each kind differing in stem, crown, and kind, the equally remarkable Ubussú palm fronds—the rich embroidery. The morning Manicaria saccifera). The Ubussú has erect, Wis calm and cloudless ; and tbe slanting uncut leaves, twenty-five feet long, and six beams of the early sun, strikiug full on the feet wide, all arranged round the top of a front of the forest, lighted up the whole most four-feet high stem, so as to form a figure gloriously. The only sound of life whicla like that of a colossal shuttlecock. The fanreached us was the call of the Serracúra leaved palms, wbich clothed nearly tlie entire (Gallinula Cayennensis), a kinil of wild fowl; islet, bad huge cylindrical smooth steiris, all else was so still that the voices of bourmon three feet in diameter, and about a huudred. could be plainly heard, from canoes passing feet high. The crowns were formed ci euor. a mile or two ciistant from us. The sun soin mous clusters of fan-shaped leaves, the stalks, gains great power on the water, bul with it the alone of which moasured seven to tía ftet in sea-breeze increases in strengih, moderaujpg length. Nothing in the vegetable world. the heat which would otherwise be almost iu could be more imposing than this grove of supportable. We reached the end of the palms. There was no underwood to obstruct. Goajará about midday, and then piered the the view of the long perspective of towering nàrruwer channel of the Mojú. Up this we columns. The crowns, which were densely travelled, partly rowing and partly sailing, packed together at an immense height uver.. between the same unbroken walls of forest, head, shut out the rays of the sun ; and the until the morning of the 28th.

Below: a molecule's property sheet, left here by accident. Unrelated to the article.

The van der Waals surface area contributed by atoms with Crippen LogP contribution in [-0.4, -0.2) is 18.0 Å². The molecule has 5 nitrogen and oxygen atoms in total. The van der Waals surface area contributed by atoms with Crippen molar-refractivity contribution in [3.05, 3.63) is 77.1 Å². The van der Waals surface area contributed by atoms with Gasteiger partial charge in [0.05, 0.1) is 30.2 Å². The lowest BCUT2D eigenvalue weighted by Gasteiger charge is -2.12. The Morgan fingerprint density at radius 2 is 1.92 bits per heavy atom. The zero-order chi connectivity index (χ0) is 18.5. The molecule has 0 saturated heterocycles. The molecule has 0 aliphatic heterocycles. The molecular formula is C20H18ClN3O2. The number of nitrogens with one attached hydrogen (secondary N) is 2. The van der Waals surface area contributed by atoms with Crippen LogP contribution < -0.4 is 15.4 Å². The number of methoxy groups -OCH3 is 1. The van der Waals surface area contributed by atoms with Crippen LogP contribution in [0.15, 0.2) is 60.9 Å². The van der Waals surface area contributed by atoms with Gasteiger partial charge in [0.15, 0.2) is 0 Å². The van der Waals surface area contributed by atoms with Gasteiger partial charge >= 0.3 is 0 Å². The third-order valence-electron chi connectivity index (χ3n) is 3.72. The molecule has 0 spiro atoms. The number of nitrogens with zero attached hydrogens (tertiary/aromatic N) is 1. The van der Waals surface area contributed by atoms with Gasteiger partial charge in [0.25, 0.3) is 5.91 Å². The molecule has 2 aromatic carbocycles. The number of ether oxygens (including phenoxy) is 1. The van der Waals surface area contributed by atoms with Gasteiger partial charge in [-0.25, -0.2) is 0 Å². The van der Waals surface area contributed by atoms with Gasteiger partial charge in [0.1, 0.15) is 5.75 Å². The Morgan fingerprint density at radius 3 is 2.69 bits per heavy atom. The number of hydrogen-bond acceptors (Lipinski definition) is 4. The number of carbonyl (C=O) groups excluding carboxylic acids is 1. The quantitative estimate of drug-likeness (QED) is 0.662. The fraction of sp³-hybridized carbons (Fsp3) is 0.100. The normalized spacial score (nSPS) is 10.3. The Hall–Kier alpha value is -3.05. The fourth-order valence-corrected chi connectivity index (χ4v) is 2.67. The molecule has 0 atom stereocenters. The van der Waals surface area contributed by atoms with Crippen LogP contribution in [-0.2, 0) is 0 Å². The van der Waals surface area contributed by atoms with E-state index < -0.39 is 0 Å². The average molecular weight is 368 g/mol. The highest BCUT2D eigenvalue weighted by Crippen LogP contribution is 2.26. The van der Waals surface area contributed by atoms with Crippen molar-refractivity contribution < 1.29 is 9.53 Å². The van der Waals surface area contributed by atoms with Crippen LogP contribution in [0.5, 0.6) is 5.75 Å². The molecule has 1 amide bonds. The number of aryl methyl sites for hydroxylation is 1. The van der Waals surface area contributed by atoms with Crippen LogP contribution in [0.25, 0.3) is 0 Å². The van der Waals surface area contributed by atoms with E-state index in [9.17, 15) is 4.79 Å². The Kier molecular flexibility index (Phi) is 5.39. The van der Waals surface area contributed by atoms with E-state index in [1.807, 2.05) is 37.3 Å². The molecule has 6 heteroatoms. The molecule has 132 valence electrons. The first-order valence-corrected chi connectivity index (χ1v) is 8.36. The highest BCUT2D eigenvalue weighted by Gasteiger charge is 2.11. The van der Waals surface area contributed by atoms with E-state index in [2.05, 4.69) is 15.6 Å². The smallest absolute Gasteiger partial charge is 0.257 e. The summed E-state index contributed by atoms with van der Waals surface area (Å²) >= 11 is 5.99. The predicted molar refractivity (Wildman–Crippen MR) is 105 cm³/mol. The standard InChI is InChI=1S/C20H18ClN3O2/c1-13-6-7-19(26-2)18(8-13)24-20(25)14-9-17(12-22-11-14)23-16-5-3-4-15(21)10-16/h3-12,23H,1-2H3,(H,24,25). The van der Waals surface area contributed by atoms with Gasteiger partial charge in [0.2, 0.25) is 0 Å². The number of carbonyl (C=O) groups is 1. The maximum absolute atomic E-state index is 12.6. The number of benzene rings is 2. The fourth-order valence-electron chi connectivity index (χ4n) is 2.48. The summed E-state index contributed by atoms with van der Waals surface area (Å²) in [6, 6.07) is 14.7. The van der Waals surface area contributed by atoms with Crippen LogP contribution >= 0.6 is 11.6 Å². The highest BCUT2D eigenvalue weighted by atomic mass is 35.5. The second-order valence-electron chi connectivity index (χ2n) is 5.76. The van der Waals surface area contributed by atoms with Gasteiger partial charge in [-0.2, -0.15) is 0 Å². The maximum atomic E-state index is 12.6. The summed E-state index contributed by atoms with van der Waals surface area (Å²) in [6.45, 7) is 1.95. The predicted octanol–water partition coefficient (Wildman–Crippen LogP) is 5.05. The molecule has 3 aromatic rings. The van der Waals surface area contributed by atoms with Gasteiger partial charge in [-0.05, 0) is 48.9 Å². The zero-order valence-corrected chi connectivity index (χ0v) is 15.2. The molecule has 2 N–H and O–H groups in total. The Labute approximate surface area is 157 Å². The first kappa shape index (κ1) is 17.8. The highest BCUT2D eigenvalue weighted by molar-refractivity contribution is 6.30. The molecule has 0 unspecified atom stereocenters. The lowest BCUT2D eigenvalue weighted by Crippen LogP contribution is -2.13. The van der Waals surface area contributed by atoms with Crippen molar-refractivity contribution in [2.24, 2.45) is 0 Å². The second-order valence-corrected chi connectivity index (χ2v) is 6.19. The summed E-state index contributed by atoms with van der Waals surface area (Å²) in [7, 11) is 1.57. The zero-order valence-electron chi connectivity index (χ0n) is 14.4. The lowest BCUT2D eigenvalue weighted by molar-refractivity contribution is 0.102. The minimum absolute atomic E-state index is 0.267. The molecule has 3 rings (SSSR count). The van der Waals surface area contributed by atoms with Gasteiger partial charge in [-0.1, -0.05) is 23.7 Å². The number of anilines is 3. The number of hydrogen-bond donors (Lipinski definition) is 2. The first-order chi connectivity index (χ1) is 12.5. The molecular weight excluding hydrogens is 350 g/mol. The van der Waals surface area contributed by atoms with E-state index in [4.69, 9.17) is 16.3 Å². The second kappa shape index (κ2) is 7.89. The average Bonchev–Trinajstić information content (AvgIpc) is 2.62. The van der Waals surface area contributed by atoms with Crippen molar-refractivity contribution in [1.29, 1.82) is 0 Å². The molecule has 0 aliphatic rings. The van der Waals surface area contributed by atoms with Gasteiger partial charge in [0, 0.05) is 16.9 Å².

gloomy solitude beneath, through which the August 29th. The Mojú, & stream little sound of our voices seemed to reverberate, inferior to the Thames in size, is connected could be compared to nothing so well as a about twenty miles from its mouth, by means solemın temple. The fruits of the two palms of a short artificial canal, with a small were scattered over the ground ; those of the stream, the Igarapé-mirim, which fluw's the libussú adhere together by twos and threes.. and have a rough, brown-colored shell; the manufactured. The plantations of mandioca fruit of the Mauritia, on the contrary, is of u are always scattered about in the forest, some Sright red hue, and the skin is impressed of them being on islands in the middle of the with deep crossing lines, which give is a re- river. Land being plentiful, and the plough, semblance to a quilted cricket-ball.

as well as, indeed, nearly all other agriculAbout midnight, the tide being favorable tural implenrents, unknown, the saine ground and the breeze strong, we crossed the river, is not planted three years together ; but a taking it in a slanting direction, a distance new piece of forest is cleared every alternate of sixteen miles, and arrived at eiglt o'clock year, and the old clearing suffered to relapse the following morning at Cametá. This is # into jungle. town of some importance pleasantly situated We stayed here two days, sleeping ashore on the somewhat high terra firma of the left in the apartment devoted to strangers. As bank of the Tocantins. I will defer giving usual in Bruzülista houses of the middle class, an account of the place till the end of this we were not introduced to the female memnarrative of our Tocantins voyage. We lost bers of the family, and, indeed, suw nothing bere another of our men, who got drinking of iber, except at a distance. In the forest with some old companions ashore, and were and thickets about the place we were tolerobliged to start on the difficult journcy up ubly successful in collecting, finding a numthe river with two hands only, and they in ber of birds and insects which do not occur a very dissatisfied humor with the prospect. at Pará. I saw here, for the first time, the